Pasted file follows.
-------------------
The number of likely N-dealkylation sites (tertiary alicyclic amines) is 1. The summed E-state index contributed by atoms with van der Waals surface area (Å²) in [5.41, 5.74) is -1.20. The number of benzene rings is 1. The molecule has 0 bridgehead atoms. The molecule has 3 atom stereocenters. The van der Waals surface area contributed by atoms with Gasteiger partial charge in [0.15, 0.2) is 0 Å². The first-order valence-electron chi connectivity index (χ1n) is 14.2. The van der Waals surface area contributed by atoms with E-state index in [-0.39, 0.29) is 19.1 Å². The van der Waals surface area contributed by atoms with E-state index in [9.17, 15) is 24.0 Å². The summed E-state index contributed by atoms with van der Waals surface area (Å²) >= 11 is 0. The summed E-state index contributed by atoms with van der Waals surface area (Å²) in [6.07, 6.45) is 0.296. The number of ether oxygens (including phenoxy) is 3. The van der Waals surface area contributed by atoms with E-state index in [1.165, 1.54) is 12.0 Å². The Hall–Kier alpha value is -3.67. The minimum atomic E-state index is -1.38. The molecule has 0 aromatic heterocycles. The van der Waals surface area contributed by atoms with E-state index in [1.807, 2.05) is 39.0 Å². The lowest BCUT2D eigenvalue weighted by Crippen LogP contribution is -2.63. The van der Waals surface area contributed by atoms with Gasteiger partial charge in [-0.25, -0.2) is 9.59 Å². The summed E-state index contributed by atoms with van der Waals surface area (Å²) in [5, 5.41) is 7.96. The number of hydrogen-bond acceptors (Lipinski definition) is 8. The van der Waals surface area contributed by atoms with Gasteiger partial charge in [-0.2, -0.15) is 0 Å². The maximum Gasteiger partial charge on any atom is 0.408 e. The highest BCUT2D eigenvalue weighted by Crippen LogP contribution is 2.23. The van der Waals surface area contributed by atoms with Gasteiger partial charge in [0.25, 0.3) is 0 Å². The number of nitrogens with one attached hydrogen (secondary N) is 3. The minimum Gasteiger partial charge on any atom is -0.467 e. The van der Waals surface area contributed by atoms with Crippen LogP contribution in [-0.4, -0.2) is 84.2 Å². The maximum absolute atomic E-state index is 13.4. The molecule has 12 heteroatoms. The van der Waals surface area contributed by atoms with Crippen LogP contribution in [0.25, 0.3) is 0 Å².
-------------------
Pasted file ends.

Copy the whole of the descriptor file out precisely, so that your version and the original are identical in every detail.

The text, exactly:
The number of likely N-dealkylation sites (tertiary alicyclic amines) is 1. The summed E-state index contributed by atoms with van der Waals surface area (Å²) in [5.41, 5.74) is -1.20. The number of benzene rings is 1. The molecule has 0 bridgehead atoms. The molecule has 3 atom stereocenters. The van der Waals surface area contributed by atoms with Gasteiger partial charge in [0.15, 0.2) is 0 Å². The first-order valence-electron chi connectivity index (χ1n) is 14.2. The van der Waals surface area contributed by atoms with E-state index in [-0.39, 0.29) is 19.1 Å². The van der Waals surface area contributed by atoms with E-state index in [9.17, 15) is 24.0 Å². The summed E-state index contributed by atoms with van der Waals surface area (Å²) >= 11 is 0. The summed E-state index contributed by atoms with van der Waals surface area (Å²) in [6.07, 6.45) is 0.296. The number of ether oxygens (including phenoxy) is 3. The van der Waals surface area contributed by atoms with E-state index in [1.165, 1.54) is 12.0 Å². The Hall–Kier alpha value is -3.67. The minimum atomic E-state index is -1.38. The molecule has 0 aromatic heterocycles. The van der Waals surface area contributed by atoms with E-state index in [1.807, 2.05) is 39.0 Å². The lowest BCUT2D eigenvalue weighted by Crippen LogP contribution is -2.63. The van der Waals surface area contributed by atoms with Gasteiger partial charge in [-0.25, -0.2) is 9.59 Å². The summed E-state index contributed by atoms with van der Waals surface area (Å²) in [5, 5.41) is 7.96. The number of hydrogen-bond acceptors (Lipinski definition) is 8. The van der Waals surface area contributed by atoms with Gasteiger partial charge in [-0.2, -0.15) is 0 Å². The maximum Gasteiger partial charge on any atom is 0.408 e. The highest BCUT2D eigenvalue weighted by Crippen LogP contribution is 2.23. The van der Waals surface area contributed by atoms with Gasteiger partial charge in [0.25, 0.3) is 0 Å². The number of nitrogens with one attached hydrogen (secondary N) is 3. The minimum Gasteiger partial charge on any atom is -0.467 e. The van der Waals surface area contributed by atoms with Crippen LogP contribution in [-0.4, -0.2) is 84.2 Å². The maximum absolute atomic E-state index is 13.4. The molecule has 12 heteroatoms. The van der Waals surface area contributed by atoms with Crippen LogP contribution in [0.25, 0.3) is 0 Å².